- Timeframe of repayments – The time required to pay debt tends to be more generous than with a commercial loan, and repayment can range from around 5 to 10 years. Setting a timeline should be well considered and will depend on the objectives of the stakeholders. This might mean higher interest after five years, in doing so, encouraging the EOT to refinance with corporate debt and speed up value realisation for the shareholders, or trigger a sunset clause to release the EOT from the liability, if the company is not able to pay the loan in 10 years.
- Whose is the debt? – It is also important to clarify that the vendor loan is the EOT’s debt rather than the debt of the company and therefore this should not affect the company’s credit rating nor appear as a liability on its balance sheet. However because the EOT has no other means to repay the loan, the company will make contributions on its behalf from the post-tax profits.
Critical planning before tax clearance application
From a tax perspective, the EOT process of tax clearance is very important, but relatively straight forward once the structure and EOT objective is clear. In our experience, HMRC typically approves these in 4-6 weeks with clearance subject to the conditions being met.
The more complicated and lengthy process is the discussions with employees and the setup of an EOT structure, which needs to take place well in advance of HMRC clearance application.
Key things to agree on before the tax clearance application:
- What is the commercial purpose of an EOT?
- Who will be in charge of the company? Will EOT have 51% or 100% controlling interest?
- Who will be managing the EOT?
- What is the value of shares to be sold?
- What is the market value of the company?
- How will the share purchase be funded?
- If the company is going to fund the trust to make the share purchase, then how many years will it take to repay?
For a tax clearance, the most important question is what the primary motivation for an EOT is. This is something the owners of the company and the advisors need to be clear about. The lawyers and the accountants will be on hand to help with an independent valuation of the company, financial models, legal documentation and other supporting documentation. Still, the business owner needs to decide why they are doing this and how involved they would like to be in the business once the controlling interest is sold to an EOT. The driving reason for the EOT establishment will make or break an HMRC tax clearance application.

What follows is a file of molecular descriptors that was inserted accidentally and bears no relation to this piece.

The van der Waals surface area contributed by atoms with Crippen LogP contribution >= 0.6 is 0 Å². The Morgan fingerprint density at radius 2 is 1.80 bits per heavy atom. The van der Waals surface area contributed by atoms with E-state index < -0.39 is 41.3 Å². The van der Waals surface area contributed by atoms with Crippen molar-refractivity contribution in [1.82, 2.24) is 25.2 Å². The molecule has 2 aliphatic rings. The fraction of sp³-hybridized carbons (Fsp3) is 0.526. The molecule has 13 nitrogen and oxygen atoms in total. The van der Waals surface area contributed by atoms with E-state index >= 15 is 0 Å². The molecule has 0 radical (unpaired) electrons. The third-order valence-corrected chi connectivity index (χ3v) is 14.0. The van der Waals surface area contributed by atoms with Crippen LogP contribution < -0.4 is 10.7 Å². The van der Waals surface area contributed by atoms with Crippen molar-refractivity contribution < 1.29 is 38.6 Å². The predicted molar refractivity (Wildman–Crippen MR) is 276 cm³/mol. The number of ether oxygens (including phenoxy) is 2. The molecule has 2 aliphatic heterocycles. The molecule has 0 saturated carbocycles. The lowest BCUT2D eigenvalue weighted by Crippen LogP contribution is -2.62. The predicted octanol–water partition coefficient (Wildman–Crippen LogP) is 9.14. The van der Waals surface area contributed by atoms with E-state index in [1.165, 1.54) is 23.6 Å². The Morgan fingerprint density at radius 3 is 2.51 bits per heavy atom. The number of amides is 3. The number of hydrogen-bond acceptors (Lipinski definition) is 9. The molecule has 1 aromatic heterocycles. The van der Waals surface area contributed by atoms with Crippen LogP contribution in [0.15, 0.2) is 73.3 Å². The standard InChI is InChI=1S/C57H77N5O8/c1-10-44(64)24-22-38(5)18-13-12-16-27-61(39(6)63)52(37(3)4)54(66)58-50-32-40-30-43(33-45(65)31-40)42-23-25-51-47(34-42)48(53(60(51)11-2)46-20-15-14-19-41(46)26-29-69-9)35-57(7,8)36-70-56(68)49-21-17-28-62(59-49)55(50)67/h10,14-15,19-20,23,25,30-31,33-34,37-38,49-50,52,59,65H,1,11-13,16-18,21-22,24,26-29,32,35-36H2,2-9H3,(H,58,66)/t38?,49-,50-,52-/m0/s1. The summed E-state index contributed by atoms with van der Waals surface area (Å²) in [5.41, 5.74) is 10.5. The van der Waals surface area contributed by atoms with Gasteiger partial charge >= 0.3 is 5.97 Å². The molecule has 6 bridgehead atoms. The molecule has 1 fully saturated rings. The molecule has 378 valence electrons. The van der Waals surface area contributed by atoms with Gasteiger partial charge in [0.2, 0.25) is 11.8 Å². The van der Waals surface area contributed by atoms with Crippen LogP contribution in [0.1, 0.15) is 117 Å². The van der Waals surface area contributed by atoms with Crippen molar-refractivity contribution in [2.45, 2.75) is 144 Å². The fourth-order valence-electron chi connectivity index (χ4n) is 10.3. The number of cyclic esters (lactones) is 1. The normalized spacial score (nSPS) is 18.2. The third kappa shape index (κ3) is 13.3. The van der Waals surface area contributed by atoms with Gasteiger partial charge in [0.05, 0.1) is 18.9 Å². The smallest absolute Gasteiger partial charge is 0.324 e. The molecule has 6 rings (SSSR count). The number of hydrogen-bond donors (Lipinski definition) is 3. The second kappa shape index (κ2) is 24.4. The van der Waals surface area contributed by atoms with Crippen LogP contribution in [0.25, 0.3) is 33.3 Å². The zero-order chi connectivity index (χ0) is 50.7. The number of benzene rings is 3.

What is the anti-avoidance provision that clearance is sought for, and why is it so important for an EOT?
The anti-avoidance provision that applies here is called ‘transaction in securities’, and it potentially applies as the share sale by the shareholder(s) can be seen as “disguised distribution”. Thus, getting clearance for an EOT transaction is important to ensure the provision doesn’t apply.
Why is it important?
To avoid the argument over the profit and loss account reserves, which could otherwise have been paid as a dividend. For example, if a company with small retail shops has recently sold 9 out of 10 shops, and then with one remaining trading shop applied for clearance to sell shares to an EOT, it would probably not get clearance because the profit made on the sale of the shops could have been distributed as dividends rather than to finance an EOT with an objective to get 0% CGT. HMRC could see this as an example of tax avoidance that has no main benefit for the company or its employees.
The government encourages companies and their shareholders to consider setting up an EOT through the application of significant tax benefits. Still, with the risk of future CGT increase in rates, this will certainly attract speculative applications. That is why an advance clearance is recommended before setting up an EOT to ensure the success of the scheme and benefits of the tax reliefs.
This blog was written by Simon Blake, a partner in the Strategic Corporate Finance team at Price Bailey If you would like to talk to Simon about structuring a deal, or our tax advisors, then please contact us using the form below.
We always recommend that you seek advice from a suitably qualified adviser before taking any action. The information in this article only serves as a guide and no responsibility for loss occasioned by any person acting or refraining from action as a result of this material can be accepted by the authors or the firm.